Given how the future of women’s rights in America probably took an enormous step backwards this month, I thought I’d start this post about our last day trip in the Siem Reap area with an empowering historical fact. Combining three fascinating sights into a complete day, my personal favorite was Banteay Srei, an architectural jewel of Angkorian art and one of the most popular HIndu Temples of the Khmer Empire. Aside from its beautiful layout of three rectangular enclosures separated by a causeway, they built the entire structure from red sandstone which can be carved almost like wood. Earning the nickname The Pink Temple, it’s also one of the only temples commissioned by a brahman and not a king.
Constructed in 967 A.D., the foundational stele tells us that its creator was a scholar and philanthropist who helped those suffering from illness, injustice or poverty. Known for its pediments (the triangular space above a rectangular doorway) and lintels (horizontal beams spanning the gap between two posts that can be decorative or structural), you’ll find entire scenes of Hindu mythology depicted. But that’s not the interesting part. Its modern name translates into “Citadel of The Women” and there’s several interpretations. The first refers to the intricate carvings found on the walls. Characters from Indian mythology, Aspiras are divine nymphs or dancing-girls and the widespread use of them as a motif for decorating walls is a unique Khmer feature. Also called Devatas, or minor female deities, they’re usually seen standing around and not dancing. More specifically, the second theory revolves around the intricacy of the carvings themselves. Said to be too fine for the hand of a man, decorative carvings cover every available inch of space which leads me to the third and most interesting theory.
Undeniably beautiful, the Temples of Angkor Wat are easily the main reason to visit Cambodia. As the world’s largest religious monument, it’s every bit as amazing as you’ve heard and all the accolades, reviews and compliments are not exaggerated. Even if temples, culture and history aren’t your thing, you’d be crazy to visit Cambodia without devoting at least a full day to this incredible architectural wonder. With thousands of great informational sources and countless travel blogs devoted to the area, attempting to describe either a complete detailed description of what to see or a travelogue explaining the fascinating historical significance of the area is best left for the experts. Instead, I’ll describe our second day trip of three in Siem Reap. Featuring the “must-see” temples, and mostly mimicking the “short-circuit” that’s a suggested itinerary for those with limited time or minimal patience, it started out before daybreak with a visit to see the sunrise at Angkor Wat.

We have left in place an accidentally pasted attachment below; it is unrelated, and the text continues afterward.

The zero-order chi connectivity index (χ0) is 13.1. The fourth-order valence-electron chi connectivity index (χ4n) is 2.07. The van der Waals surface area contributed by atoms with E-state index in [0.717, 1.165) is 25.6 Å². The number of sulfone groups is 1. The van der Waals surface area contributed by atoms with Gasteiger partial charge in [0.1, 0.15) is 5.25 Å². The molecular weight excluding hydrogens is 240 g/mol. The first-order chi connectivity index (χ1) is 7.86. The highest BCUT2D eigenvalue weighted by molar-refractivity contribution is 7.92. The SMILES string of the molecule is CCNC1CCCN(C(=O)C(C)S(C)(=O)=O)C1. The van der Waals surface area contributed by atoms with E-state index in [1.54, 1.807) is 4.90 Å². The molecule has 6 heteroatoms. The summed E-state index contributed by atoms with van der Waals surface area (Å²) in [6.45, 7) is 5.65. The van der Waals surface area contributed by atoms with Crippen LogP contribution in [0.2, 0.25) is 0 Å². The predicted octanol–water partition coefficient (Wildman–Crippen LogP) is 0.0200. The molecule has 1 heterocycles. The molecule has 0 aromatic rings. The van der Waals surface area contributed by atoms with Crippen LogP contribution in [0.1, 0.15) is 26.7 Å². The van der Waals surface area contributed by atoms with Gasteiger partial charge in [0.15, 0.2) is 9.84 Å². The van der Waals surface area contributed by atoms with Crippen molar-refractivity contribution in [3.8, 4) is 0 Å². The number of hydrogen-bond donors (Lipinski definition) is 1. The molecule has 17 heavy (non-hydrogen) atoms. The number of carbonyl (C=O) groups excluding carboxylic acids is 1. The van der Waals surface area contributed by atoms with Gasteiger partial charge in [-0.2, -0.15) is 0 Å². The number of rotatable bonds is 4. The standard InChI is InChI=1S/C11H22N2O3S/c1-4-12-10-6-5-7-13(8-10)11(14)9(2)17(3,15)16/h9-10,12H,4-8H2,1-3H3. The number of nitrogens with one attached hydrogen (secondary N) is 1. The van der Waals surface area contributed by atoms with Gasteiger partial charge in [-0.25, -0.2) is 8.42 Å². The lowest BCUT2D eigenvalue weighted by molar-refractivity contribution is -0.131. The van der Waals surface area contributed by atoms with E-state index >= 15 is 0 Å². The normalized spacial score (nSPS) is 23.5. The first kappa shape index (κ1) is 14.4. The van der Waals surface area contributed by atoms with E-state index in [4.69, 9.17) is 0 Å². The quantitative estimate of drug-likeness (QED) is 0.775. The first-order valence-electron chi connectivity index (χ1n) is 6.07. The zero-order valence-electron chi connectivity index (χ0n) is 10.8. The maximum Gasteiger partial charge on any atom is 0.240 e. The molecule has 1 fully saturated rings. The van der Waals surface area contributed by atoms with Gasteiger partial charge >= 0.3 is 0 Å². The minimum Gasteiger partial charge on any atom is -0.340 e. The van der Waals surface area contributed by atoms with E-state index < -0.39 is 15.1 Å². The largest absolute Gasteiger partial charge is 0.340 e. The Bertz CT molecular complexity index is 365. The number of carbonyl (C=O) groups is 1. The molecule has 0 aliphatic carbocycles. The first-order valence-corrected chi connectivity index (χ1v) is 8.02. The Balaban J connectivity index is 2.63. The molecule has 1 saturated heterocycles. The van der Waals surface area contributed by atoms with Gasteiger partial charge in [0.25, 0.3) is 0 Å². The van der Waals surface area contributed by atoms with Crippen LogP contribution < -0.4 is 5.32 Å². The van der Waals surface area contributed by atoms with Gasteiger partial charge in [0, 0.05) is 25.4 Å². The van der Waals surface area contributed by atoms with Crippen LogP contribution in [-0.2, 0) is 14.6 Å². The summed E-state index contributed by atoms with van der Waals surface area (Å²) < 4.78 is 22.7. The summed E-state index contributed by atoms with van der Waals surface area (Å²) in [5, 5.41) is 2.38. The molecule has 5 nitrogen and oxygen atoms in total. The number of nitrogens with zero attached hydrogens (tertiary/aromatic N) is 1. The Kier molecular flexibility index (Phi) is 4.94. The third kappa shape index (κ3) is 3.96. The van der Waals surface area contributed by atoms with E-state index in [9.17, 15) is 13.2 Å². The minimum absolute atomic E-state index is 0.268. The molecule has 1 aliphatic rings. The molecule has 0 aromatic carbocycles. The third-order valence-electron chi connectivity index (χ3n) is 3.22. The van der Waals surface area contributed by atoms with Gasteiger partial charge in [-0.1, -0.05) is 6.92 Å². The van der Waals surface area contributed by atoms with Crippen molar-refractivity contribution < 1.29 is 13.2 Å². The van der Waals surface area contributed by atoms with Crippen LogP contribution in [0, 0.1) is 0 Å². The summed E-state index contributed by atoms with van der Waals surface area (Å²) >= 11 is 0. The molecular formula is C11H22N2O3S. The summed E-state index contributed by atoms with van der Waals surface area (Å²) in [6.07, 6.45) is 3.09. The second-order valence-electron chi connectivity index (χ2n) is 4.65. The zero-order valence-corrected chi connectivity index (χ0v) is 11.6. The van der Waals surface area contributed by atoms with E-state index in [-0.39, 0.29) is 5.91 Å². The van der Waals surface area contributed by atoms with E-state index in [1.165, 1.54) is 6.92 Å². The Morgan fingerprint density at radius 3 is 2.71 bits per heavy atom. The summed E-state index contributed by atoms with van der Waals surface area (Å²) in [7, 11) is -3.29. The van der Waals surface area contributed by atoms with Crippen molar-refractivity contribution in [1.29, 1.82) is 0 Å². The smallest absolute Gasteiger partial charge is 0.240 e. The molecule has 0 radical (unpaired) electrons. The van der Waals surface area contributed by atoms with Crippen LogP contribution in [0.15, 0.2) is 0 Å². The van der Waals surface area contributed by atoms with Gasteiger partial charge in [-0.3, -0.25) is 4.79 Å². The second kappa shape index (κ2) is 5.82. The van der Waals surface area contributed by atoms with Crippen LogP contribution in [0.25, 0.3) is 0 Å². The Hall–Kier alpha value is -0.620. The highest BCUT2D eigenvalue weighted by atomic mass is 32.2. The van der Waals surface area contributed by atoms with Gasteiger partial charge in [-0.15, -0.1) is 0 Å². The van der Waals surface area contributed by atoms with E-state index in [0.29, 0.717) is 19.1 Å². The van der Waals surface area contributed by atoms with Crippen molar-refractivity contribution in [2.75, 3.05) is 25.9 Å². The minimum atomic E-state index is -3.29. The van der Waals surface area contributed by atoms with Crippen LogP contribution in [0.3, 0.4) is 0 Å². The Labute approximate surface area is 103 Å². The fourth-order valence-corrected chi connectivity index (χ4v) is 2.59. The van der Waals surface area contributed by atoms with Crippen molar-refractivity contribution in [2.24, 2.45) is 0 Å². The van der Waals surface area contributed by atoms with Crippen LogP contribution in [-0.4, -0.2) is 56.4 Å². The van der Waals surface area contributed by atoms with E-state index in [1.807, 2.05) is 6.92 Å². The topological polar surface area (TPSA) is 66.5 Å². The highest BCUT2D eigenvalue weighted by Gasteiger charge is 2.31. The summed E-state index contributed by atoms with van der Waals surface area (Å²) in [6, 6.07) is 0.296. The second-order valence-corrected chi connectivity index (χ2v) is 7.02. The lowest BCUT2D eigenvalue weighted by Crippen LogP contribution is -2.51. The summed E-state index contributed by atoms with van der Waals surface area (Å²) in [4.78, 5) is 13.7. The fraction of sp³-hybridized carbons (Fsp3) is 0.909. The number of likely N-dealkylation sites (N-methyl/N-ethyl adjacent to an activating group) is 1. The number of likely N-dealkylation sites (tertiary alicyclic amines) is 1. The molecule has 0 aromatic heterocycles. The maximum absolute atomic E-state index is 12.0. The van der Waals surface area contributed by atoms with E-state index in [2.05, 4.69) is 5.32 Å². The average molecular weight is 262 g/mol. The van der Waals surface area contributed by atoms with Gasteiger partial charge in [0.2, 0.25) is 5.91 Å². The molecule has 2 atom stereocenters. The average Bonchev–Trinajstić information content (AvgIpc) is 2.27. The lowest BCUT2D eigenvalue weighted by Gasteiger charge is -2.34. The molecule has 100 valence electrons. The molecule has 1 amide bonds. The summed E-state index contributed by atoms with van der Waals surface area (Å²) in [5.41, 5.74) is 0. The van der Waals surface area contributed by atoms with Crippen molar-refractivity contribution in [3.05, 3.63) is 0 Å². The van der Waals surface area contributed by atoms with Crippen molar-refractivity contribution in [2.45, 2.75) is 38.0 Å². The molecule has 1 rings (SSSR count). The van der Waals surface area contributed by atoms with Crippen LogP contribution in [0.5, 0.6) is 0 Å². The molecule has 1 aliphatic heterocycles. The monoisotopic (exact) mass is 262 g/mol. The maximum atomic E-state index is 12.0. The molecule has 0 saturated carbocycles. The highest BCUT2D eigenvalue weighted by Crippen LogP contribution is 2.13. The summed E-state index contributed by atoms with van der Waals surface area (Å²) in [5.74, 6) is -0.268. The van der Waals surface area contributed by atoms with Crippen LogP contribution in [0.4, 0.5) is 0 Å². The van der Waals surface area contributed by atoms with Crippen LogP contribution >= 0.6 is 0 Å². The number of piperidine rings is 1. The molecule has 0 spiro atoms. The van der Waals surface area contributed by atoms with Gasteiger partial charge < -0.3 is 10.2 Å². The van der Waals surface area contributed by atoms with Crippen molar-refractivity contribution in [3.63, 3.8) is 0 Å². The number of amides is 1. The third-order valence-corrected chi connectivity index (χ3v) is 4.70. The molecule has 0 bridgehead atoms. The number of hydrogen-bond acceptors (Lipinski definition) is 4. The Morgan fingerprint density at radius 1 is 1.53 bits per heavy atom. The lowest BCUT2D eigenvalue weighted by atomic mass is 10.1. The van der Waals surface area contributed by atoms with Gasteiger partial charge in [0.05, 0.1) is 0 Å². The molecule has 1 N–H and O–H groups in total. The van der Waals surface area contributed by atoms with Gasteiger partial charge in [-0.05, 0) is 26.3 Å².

Having read the entire chapter on Angkor Wat and environs in Lonely Planet, trust me when I say it’s best to find a qualified guide and customize your day trips according to personal interests and time allotted. With a cornucopia of options from walking to hiring a tuk-tuk for the day, the best strategy is visiting places when everyone is somewhere else. Not always the easiest task given the millions of visitors that flock there all year, I’d recommend avoiding peak season (mid November through March) but also not choosing monsoon months unless you enjoy sightseeing in a torrential downpour. Finding a guide is easy but reserving ahead of your stay makes sense given how many of them are dying for your business. Ours came highly recommended from one of our friends in Penang and since he runs his own business, a website made it easy to break down all the options and customize three guided day trips according to our interests. Hotels specialize in take-away breakfasts for sunrise trips to Angkor Wat so you won’t go hungry. Possibly the only time you’ll ever see a picture of Diane awake before the sunrise, our second day began at the ungodly hour of 4:30 AM.
Its hard not to fall in love with Cambodia. From its warm and wonderful people to the fascinating history dating back over a thousand years, the nation is transitioning quickly but retains so much of its culture and hospitality, it’s every bit as great as you’ve heard and then some. Apologizing for not writing during our trip, we shortened this excursion to ten days so unlike our jaunts to Myanmar, Australia and Thailand, I found myself occupied almost every minute. With no easy way to get there from Penang, we’re hanging out in Starbucks in KL Sentral, the main transportation hub in Kuala Lumpur after a two-hour flight from Phnom Penh for a three-hour layover. We’ll then hop on the new high-speed express train to Butterworth and four hours later we’ll be back in Penang.
Although mighty inconvenient for Penang dwellers trying to get to Cambodia , the new high-speed train from Butterworth to Kuala Lumpur is very reliable. Seating is a bit cramped but the trains are new and the bathrooms are cleaner than almost anywhere in Malaysia. (The sore spot of Malaysia, toilets are disgustingly dirty, never have toilet paper or soap and we’ve now visited yet another developing nation further down the development scale whose cleanliness puts Malaysia to shame). The trains leave on time, they’re well staffed and best of all, the air conditioning is a bit warmer than the sixteen degree Celsius madness we experienced our first train trip last year. Taking the opportunity to write a quick post, here’s some pictures from each area we visited. I’ll write much more detail of each experience once we get home. Writing on my IPad sucks and OS10 is proving to be a piece of shit filled with flukes for my old pad so please bear with me.